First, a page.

Cutting through the noise of false positives: Time to take back control

The recent mega-breach experienced by US retail brand Target was devastating to the company and its customers

The recent mega-breach experienced by US retail brand Target was devastating to the company and its customers. Executives, including the CIO and the CEO, got the sack because of it. The amazing part of this story was that Target’s security systems actually alerted IT staff to the offending attack in plenty of time to stop it, but it got through anyway.

Some may speculate that the Target security team didn’t do its job, but the truth is likely far more complicated. Highly-sophisticated and sensitive security detection and monitoring tools send alerts frequently, and when all the tools being used by an enterprise the size of Target are added up, you’re left with a “boy who cried wolf” scenario in which hundreds of alerts are going off simultaneously. This makes deciphering the real threats a tall task indeed.

Given the multi-layer “defence-in-depth” approach commonly applied to IT security, it is rational that organisations seek to automate as much of their security posture as possible in an attempt to reduce complexity and security operations workloads.

However, whilst automating the detection of vulnerabilities, threats and attacks is great when it works accurately, what is less helpful is the time lost chasing down security events that are unexpected but not nefarious network, user or system behaviours.

As no automated system is 100 percent accurate in blocking or alerting, we’re left with some amount of inaccurate and potentially time-consuming alerts that have to be handled. More specifically, we’re talking about false positives.

False positives are:

• A waste of organisational resources (time, money, manpower)

• A fact of life for the foreseeable future with current automated alerting (IDS)/blocking (IPS) technologies

• Better than false negatives, which can lull you into complacency and risk exposure

Heuristics, professional instinct and contextual understanding all make useful contributions to the understanding and decision making associated with managing resolution of false positives.

They provide mental “shortcuts” to forming understanding, but also introduce cognitive biases that frame and anchor perceptions and ultimately influence our decision-making.

When faced with a security alert, Security Operations (SecOps) professionals are under pressure to swiftly analyse the situation, build an understanding, formulate options and take appropriate action to achieve resolution. They’re also often under pressure from their organisation’s senior leadership to provide explanations and answers.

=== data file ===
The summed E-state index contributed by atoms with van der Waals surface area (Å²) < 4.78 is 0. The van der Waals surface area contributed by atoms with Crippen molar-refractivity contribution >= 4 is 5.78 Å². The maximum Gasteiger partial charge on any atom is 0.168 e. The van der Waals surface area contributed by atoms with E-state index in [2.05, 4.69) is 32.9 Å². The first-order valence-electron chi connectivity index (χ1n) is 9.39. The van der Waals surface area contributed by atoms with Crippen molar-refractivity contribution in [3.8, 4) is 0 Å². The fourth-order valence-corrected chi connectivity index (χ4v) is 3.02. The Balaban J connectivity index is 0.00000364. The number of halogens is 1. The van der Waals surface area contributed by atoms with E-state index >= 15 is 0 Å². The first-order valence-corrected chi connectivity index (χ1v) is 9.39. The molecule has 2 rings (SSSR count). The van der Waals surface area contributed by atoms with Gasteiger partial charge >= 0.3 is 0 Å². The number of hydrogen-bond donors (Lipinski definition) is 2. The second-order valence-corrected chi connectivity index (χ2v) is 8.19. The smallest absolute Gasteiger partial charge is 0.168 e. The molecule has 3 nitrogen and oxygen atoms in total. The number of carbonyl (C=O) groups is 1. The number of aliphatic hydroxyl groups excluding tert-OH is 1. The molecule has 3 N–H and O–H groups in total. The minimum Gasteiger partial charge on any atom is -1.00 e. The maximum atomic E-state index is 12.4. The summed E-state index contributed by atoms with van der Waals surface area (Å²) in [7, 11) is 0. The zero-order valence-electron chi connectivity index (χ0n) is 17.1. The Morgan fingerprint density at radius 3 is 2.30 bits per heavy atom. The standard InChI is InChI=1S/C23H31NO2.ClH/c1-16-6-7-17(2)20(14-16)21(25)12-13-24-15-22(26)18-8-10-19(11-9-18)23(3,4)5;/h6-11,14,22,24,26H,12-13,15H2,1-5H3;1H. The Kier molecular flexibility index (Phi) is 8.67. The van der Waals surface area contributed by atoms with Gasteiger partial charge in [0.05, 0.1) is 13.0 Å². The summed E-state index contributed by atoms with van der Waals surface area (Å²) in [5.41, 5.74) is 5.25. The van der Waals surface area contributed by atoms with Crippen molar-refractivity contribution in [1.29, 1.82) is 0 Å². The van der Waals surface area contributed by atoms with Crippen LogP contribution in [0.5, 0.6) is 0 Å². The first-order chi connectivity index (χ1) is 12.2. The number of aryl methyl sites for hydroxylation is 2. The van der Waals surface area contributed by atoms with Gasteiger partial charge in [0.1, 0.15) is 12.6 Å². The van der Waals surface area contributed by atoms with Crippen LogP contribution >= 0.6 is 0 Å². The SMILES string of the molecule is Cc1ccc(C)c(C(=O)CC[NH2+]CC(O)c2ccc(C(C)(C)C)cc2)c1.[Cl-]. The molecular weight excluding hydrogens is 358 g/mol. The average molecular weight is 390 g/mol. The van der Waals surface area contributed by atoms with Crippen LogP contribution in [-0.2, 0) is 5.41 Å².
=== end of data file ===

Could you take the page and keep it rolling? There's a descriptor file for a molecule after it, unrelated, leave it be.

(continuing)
However, there are often complexities and criticalities associated with security alerts that can’t quickly be understood without a robust understanding of context, actual network traffic and content. As such, SecOps pros are often left to make an estimate on what caused the alert and the appropriate response to take.

A recent study* uncovered that 87% of Network and Security operations teams had to report the root cause of a network or security issue without all the information required to be 100% accurate, and that 77% of them incorrectly reported the root cause of the issue to their senior management.

So, how can SecOps pros give themselves the best chance of technical and organisational success by ensuring that their actions are informed, appropriate and effective?

It is here that the irrefutable evidence and insight that can be derived from the capture and examination of network traffic before, during, and after the alert of interest provides the clarity and understanding needed to quickly resolve the issue or, if appropriate, choose to ignore the alert.

Approaches to capture, index, search and recall captured traffic can vary in cost and complexity, ranging from simple open source software tools run in a PC and used in a reactive manner, up to always-on high performance, high fidelity Intelligent Network Recording solutions capable of operating at sustained link bandwidths up to 100Gb per second (Gbps).

In the case of intelligent network recorders and distributed recording fabrics, it’s also possible (and so desirable) to integrate these directly into the SecOps Alerting and Analysis tools. Such integration dramatically reduces the investigation and analysis timescale and reduces the chance of introducing operator errors by enabling a “click to packets of interest” from within their existing tools that provide rapid access, and optimising analytic task workflows between analysts.

Automated detection and alerting of potential network based threats all continue to have extremely constructive roles to play in enterprise security architecture.

However, without the evidence of exactly what has traversed the network, where and when, and right down to the make-up of each and every single packet SecOps teams are denied a truly pervasive and entirely accurate picture of what’s occurring.

Integration of network packet capture into detection and alerting tools enables SecOps to derive actionable insight and certainty of what’s occurred by using network packet inspection and visualization techniques.

When SecOps are being swamped with security alerts, compounded with the associated demands from above for answers and actions, the peace of mind from knowing they’ve accurately identified and understood the salient issues at play - and knowing exactly how to deal with them - will be invaluable.

* Emulex 2014 Visibility Study

Matt Walmsley is senior marketing manager, EMEA, Endace Division of Emulex

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